How to Make Delicious Chocolate Liqueur




This comes from a typical Italian recipe for chocolate liquor. Funny how those Italians love to add pure alcohol to normal everyday beverages and call it a liquor. Well it works because this stuff is extremely delicious and perfect for ice cream, coffee, or just sipping straight. At over 25% alcohol, most people will probably prefer to mix it with something. Perhaps, some cream and a little cinnamon?

Warning! For those of you looking for a quick way to get drunk, just skip the chocolate and buy Everclear. It will save you a few steps.

Good now that I got that warning out of the way, we can proceed.


Step 1: Ingredients and Materials

To make 750ml:

4 oz baking chocolate. Make sure it says baking chocolate, I've had bad luck with stuff like Lindt chocolate bars.
1 cup sugar, I prefer raw or turbinado, but if you wish you could use white.
1 pint whole milk. The wholer the better.
1 cup Grain alcohol 190 or 151 proof (75-90%). Its hard to find 190 proof in the states, it generally can only be found as 151. The typical American brand is Everclear. It probably shouldn't be too hard to find elsewhere.

You'll need a large pot for melting the chocolate into milk
A fine meshed strainer. I have yet to find one I like, but I found a non-disposable coffee strainer at Vons (supermarket) that worked pretty well.
Bottles (0.75-1 liter is good size), I'm not sure what to call these kinds of bottles, but I found the ones used in this instructable at Sur le Table (its close to work, don't judge me).

*Edited to add actual quantity of chocolate needed. I figured this was important.

*Edited a second time to add the quantity of alcohol needed. Turns out its also important.

Step 2: Caramelize Sugar (mostly Optional)

Since, you are a fan of instructables, I suggest you make the most out of this and carmelize your sugar. Its not absolutely necessary, but if all you want to do is get drunk, you're best off skipping this instructable entirely. Also, if you're capable of multitasking you can do this while you mix the chocolate and milk, and just turn off the heat to the one that finishes first.

To caramelize the sugar, mix the 1 cup of sugar and about 1 cup of water in a separate pot then what you are using to melt the chocolate. The sugar will dissolve easier as you heat the mixture, so don't try to mix it before setting it on the stove. Basically just keep stirring the mix as it heats up even once its mixed. It will start boiling and bubbling and will require much more frequent stirring. I guess there is a fine line between making caramel and making candy, but it will all dissolve into the end mix anyway. Its tough to tell when enough is enough (ok, I'm not a professional caramelizer), but you'll notice eventually that the stuff is thickening. Thats probably a good point to add it to the chocolate mixture.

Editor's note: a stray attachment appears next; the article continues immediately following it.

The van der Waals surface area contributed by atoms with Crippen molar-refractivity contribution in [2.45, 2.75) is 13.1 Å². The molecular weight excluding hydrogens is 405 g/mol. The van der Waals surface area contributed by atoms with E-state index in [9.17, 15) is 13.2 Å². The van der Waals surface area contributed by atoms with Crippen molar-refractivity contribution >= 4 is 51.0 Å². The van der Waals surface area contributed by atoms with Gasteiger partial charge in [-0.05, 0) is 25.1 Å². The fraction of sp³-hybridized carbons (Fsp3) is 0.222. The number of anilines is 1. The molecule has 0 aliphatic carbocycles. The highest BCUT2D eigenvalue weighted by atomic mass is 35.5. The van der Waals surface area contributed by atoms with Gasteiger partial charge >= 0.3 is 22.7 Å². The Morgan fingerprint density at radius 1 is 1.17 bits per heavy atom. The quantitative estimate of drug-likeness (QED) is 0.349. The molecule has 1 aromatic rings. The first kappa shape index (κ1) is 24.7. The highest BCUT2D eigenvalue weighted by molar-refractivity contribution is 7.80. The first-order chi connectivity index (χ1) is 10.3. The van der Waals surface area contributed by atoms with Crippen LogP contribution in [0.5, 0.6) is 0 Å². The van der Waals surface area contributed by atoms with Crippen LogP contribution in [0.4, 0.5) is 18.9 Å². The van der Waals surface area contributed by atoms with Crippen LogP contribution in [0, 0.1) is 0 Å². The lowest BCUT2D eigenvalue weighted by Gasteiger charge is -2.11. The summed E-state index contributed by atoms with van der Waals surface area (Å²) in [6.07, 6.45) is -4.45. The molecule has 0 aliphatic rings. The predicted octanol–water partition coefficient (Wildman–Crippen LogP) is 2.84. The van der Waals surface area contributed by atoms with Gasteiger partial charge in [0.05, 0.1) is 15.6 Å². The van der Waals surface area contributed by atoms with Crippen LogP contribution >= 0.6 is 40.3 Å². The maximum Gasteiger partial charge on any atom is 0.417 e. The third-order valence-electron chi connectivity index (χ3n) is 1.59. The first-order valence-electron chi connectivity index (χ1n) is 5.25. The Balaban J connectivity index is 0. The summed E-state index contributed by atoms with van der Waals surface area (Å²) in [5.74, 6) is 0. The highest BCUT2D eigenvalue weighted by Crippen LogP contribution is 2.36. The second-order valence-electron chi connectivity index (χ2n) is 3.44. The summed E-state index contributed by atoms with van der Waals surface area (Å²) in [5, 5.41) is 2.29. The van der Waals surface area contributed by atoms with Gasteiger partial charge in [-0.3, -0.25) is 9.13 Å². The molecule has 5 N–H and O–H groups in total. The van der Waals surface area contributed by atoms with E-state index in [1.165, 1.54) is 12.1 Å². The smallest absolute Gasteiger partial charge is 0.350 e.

Like I said, its difficult to determine the point of caramelization because you are stirring while hot when the stuff tends to flow the best.

Uhh, I guess I looked it up, and this is not the way to make caramel. Its the way I made it for the liqueur, so I'm going to leave it until I try differently. There isn't an instructable that gets at it, but Wikihow suggests just melting sugar.

Step 3: Mix Everything But Alcohol, Then Add Alcohol

Heat up the milk on a stove, careful not to burn it. Mix in the baking chocolate. It will start melting into the milk as the temperature increases. Also mix the caramel and ensure that everything is well mixed before taking off the heat.

Reduce the temperature down to about ambient. Placing the pot in the sink and running cool water around it can help to bring down the temperature.

The last step is to add in the alcohol and again ensure everything is well mixed. Like I said, wait til the temperature is low, because the alcohol will tend to vaporize off if its too warm.

Step 4: Filtering